Jul. 4, 2011
    Location
    PacNW, WA
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    284

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    If she was your realtor, you probably would have fired her by now.

    I would definitely be bringing in the ads I saw for her opinion. Her connections may find you a horse that isn't currently advertised for sale, but it's really her opinion that you want when making the purchase and that would still be happening even if you brought her the ad.

    And yes, tell the trainer you wanted a horse yesterday. Bringing her ads should help confirm that.


    1 members found this post helpful.

  16. #16
    Join Date
    Jul. 19, 2007
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    Michigan
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    10,280

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    Quote Originally Posted by trubandloki View Post
    Different strokes for different folks.

    If you like to buy your horses on your own then fine. The OP wants her trainer to find her something appropriate. Nothing wrong with that either.
    No, but that doesn't mean OP should sit quietly on her hands until her trainer deigns to look, or not pass along horses she would be interested in. The client is still the customer and the one who'll ultimately be writing the checks. She shouldn't be afraid to ask the trainer what she's waiting for or offer suggestions. It's HER money.


    1 members found this post helpful.

  17. #17
    Join Date
    Dec. 28, 2012
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    605

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    Quote Originally Posted by danceronice View Post
    No, but that doesn't mean OP should sit quietly on her hands until her trainer deigns to look, or not pass along horses she would be interested in. The client is still the customer and the one who'll ultimately be writing the checks. She shouldn't be afraid to ask the trainer what she's waiting for or offer suggestions. It's HER money.
    FWIW ... OP be careful here. As we all know, there are people in the horse world who do not always act rationally. I know a couple of trainers that would be greatly offended if you went out looking on your own after you talked them, regardless of how crappy of a job they were doing. Remember, almost no one is willing to admit they aren't doing a decent job. You don't want your trainer to get her knickers in a knot if you hope to continue riding with her. Like other people said, IMO the best option is to sit down and have a nice chat with her, letting her know you are anxious to get this moving.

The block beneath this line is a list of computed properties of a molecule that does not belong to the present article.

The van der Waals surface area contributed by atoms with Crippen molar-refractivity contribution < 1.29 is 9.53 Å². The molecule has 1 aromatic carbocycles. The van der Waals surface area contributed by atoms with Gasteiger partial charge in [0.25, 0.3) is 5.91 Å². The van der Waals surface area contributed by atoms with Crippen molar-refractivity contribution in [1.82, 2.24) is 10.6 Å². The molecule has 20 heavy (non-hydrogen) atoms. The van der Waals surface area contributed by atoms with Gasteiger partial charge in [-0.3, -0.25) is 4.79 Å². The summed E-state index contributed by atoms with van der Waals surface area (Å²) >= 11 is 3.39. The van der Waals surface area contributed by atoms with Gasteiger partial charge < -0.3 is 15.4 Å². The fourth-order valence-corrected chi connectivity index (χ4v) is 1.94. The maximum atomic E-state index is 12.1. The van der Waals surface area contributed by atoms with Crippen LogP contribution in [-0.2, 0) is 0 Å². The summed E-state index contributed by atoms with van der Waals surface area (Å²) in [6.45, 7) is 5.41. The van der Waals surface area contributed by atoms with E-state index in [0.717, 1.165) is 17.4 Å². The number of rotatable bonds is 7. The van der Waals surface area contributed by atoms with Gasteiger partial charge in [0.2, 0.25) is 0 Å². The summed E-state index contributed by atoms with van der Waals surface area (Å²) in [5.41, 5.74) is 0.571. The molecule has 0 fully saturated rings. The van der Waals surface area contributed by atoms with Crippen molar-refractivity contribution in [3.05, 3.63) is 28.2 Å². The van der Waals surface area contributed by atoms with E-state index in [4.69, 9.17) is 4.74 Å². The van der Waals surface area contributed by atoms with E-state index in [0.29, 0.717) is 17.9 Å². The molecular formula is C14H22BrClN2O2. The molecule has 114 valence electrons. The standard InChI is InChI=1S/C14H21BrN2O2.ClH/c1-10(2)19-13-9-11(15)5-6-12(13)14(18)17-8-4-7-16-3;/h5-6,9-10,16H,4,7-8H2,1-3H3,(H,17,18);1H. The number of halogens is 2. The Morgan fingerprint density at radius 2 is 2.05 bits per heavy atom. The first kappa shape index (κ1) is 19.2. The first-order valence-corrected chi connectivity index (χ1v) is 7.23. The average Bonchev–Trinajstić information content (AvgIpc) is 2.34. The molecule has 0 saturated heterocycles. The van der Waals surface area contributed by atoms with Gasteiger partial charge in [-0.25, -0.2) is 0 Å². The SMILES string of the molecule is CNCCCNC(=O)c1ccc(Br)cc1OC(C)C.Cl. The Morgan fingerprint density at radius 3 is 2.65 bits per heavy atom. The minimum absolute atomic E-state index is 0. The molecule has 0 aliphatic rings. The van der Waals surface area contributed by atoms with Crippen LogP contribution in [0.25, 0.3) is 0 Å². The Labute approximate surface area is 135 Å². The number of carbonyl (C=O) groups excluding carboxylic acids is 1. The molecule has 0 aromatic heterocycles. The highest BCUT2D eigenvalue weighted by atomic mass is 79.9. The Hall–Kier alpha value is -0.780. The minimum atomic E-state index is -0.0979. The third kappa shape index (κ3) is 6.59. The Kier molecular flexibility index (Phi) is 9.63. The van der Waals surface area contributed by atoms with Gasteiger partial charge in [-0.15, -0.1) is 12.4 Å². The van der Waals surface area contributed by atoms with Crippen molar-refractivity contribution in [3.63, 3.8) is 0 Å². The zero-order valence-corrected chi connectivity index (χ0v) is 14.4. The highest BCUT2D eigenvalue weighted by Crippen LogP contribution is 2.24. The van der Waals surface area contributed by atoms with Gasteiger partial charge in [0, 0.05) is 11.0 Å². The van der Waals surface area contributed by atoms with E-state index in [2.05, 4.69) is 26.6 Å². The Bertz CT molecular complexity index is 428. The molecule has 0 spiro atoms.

Good luck.
    ~ In the chaos of the showing, remember riding should be fun for all, including our 4-legged kids.


    1 members found this post helpful.

  18. #18
    Join Date
    Nov. 17, 2006
    Posts
    3,650

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    I don't know..I think if she is not doing her job, or even keeping OP updated, OP can start looking. I would somehow make it clear to the trainer that you are doing so. You can say something like, "I know you're busy, so I'm taking it upon myself to start my horse search. I will be happy to pay your for your opinion if I find one that I like." Trainer can take this a couple ways. Yeah, she can be upset. But this may cause her to start searching. Or she can agree that, yes, she really is busy, and that this is a good idea. Or maybe she will say, "I'm sorry, this has slipped from my mind" or whatever. Anyway, good luck in your search.
    “Be yourself; everyone else is already taken.”
    ¯ Oscar Wilde



  19. #19
    Join Date
    Dec. 7, 2008
    Posts
    257

    Default

    I'm sorry to hijack, but since I've never purchased a horse using a trainer as an agent, I have have a hypothetical question, and would love to hear some answers.

    If the OP ultimately purchases a horse that she alone found (including arranging all of the pre-purchase stuff) and received nothing more from her trainer than a "thumbs-up" to go ahead and buy him, does she still owe her trainer a commission on the sale? Or could she refuse to pay her trainer a commission because the trainer didn't totally fulfill her role as the OP's agent?

    I guess what I'm really asking is whether potential buyers and their trainers work out specific arrangements in regards to what services must be rendered in order for a commission to be earned.

    In my hypothetical case, could the OP's trainer say that because did nothing more than give the OP the green light to purchase that horse, that she, the trainer, had "earned" her commission?



  20. #20
    Join Date
    Jan. 18, 2013
    Posts
    125

    Default

    if you're seeing ads for horses you'd like to go out and see, i'd say email the links to her or print them off and show them to her. i'd imagine if you said something along the lines of 'i was browsing online and spotted this, what do you think about going and seeing it?' might kick her into gear a little as well as open a door for you to ask if she's seen anything without there being a reason for her to feel slighted.


    1 members found this post helpful.